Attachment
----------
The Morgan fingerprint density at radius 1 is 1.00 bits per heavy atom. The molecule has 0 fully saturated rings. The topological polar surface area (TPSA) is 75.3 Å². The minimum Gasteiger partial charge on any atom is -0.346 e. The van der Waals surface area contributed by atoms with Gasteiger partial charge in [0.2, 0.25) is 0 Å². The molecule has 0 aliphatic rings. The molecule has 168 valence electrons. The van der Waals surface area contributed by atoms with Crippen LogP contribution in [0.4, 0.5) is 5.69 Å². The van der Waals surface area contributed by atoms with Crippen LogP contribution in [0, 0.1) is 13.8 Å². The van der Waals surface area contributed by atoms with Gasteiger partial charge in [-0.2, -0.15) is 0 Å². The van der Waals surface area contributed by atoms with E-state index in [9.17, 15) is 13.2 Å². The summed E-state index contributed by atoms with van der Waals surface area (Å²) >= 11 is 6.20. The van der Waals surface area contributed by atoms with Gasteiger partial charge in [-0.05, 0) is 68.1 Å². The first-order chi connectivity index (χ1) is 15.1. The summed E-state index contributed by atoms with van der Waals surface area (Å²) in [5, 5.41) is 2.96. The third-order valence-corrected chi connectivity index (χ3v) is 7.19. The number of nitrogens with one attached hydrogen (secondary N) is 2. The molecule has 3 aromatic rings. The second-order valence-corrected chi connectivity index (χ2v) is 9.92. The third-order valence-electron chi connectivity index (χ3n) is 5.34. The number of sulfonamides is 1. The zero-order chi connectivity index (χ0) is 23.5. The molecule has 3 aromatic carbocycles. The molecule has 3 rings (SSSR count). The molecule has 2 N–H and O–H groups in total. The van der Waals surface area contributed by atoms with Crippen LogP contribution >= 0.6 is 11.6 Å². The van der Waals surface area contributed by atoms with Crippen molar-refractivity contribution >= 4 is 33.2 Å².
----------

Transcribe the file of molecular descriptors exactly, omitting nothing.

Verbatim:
The Morgan fingerprint density at radius 1 is 1.00 bits per heavy atom. The molecule has 0 fully saturated rings. The topological polar surface area (TPSA) is 75.3 Å². The minimum Gasteiger partial charge on any atom is -0.346 e. The van der Waals surface area contributed by atoms with Gasteiger partial charge in [0.2, 0.25) is 0 Å². The molecule has 0 aliphatic rings. The molecule has 168 valence electrons. The van der Waals surface area contributed by atoms with Crippen LogP contribution in [0.4, 0.5) is 5.69 Å². The van der Waals surface area contributed by atoms with Crippen LogP contribution in [0, 0.1) is 13.8 Å². The van der Waals surface area contributed by atoms with Gasteiger partial charge in [-0.2, -0.15) is 0 Å². The van der Waals surface area contributed by atoms with E-state index in [9.17, 15) is 13.2 Å². The summed E-state index contributed by atoms with van der Waals surface area (Å²) >= 11 is 6.20. The van der Waals surface area contributed by atoms with Gasteiger partial charge in [-0.05, 0) is 68.1 Å². The first-order chi connectivity index (χ1) is 15.1. The summed E-state index contributed by atoms with van der Waals surface area (Å²) in [5, 5.41) is 2.96. The third-order valence-corrected chi connectivity index (χ3v) is 7.19. The number of nitrogens with one attached hydrogen (secondary N) is 2. The molecule has 3 aromatic rings. The second-order valence-corrected chi connectivity index (χ2v) is 9.92. The third-order valence-electron chi connectivity index (χ3n) is 5.34. The number of sulfonamides is 1. The zero-order chi connectivity index (χ0) is 23.5. The molecule has 3 aromatic carbocycles. The molecule has 3 rings (SSSR count). The molecule has 2 N–H and O–H groups in total. The van der Waals surface area contributed by atoms with Crippen LogP contribution >= 0.6 is 11.6 Å². The van der Waals surface area contributed by atoms with Crippen molar-refractivity contribution >= 4 is 33.2 Å².